HUDSON, Iowa — Is it possible to support five 21st century households with the income from a family-run dairy operation?
It may sound like an idea best left to a bygone era or perhaps something only a large, automated operation could accomplish. However, Hansen’s Farm Fresh Dairy proves the area’s long-held family farms can thrive through ambition, innovation and hard work.
“We feel like we were in on the ground floor of the local food movement,” said Jordan Hansen, marketing director. “More and more people want to buy food from their neighbors. It’s good for the local economy, and it’s good for the environment.”
Hansen’s Farm Fresh Dairy has grown considerably in 13 years and now sells products at eastern Iowa grocery stores, co-ops, farmers markets and other locations. Dozens of area eateries use the products in their recipes, too. The dairy also sells milk, butter, cheese and ice cream and products of local entrepreneurs at its two retail outlets in Waterloo and Cedar Falls.
Today, the dairy supports Jay and Jean Hansen and four of their five children — Brent, Brad, Blair and Blake — and their families. Daughter, Lynn, lives in Omaha with her family.
Jay Hansen represents the fifth generation of his family to run the farm. According to the dairy’s archives, his two-times maternal great-grandfather, Christian Frederick Brandhorst, purchased the land southwest of Hudson in May 1864.
For decades, the farm produced a variety of crops and animals, which helped the operation achieve self-sufficiency. In the 1950s, the farm narrowed its focus to dairy operations, said Jordan.
Today, the original Christian Brandhorst’s original plot of 150 acres has been expanded to 440 mostly contiguous acres, the Waterloo-Cedar Falls Courier (http://bit.ly/2pS4TNr ) reported.
Jay and Jean Hansen settled at the farm in the 1970s to work alongside Jay’s father, Jack. In 1975, they started their family. Over the years, they encouraged their children to find other careers; they didn’t want them to feel obligated to the homestead.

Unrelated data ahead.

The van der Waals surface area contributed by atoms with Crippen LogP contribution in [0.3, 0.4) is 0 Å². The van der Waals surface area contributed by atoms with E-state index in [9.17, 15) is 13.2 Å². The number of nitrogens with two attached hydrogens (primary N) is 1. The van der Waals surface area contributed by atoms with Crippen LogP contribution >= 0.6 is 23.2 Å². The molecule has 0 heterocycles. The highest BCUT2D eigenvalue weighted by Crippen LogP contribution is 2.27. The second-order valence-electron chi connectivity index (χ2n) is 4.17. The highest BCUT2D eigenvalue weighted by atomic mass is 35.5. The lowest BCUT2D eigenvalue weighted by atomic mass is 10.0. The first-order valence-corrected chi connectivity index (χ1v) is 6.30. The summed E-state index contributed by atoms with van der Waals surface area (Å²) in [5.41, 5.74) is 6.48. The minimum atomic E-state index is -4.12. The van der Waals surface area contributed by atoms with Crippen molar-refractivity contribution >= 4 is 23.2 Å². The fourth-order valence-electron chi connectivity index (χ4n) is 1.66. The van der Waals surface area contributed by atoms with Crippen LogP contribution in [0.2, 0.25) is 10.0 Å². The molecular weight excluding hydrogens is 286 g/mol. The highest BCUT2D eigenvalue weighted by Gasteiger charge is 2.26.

They listened — for a while. After working at other dairy farms, Blake, the youngest boy, returned to the homestead. Blair followed.
Together they calculated how to slowly and deliberately increase their closed herd from 100 to 150 head.
“The idea was to open an on-farm creamery that would allow them to produce their own milk to sell,” said Jordan, now Blake’s wife. “If they could cut out the middleman in the dairy production process, they’d be able to increase the farm’s income.”
That, Blake and Blair believed, would allow the farm to provide them with enough income. They sold milk to the local co-op for market price and began developing plans to open an on-site creamery.
It was a big commitment, and they invited their older brothers to return and help.
Blake also put a new face on dairy farming — namely, a wallaby. He was introduced to them while traveling in Australia. He brought some to Hudson, where they became an attraction in their own right.
“This was right around the time we were starting the creamery, so the wallaby was incorporated into the logo,” Blake said.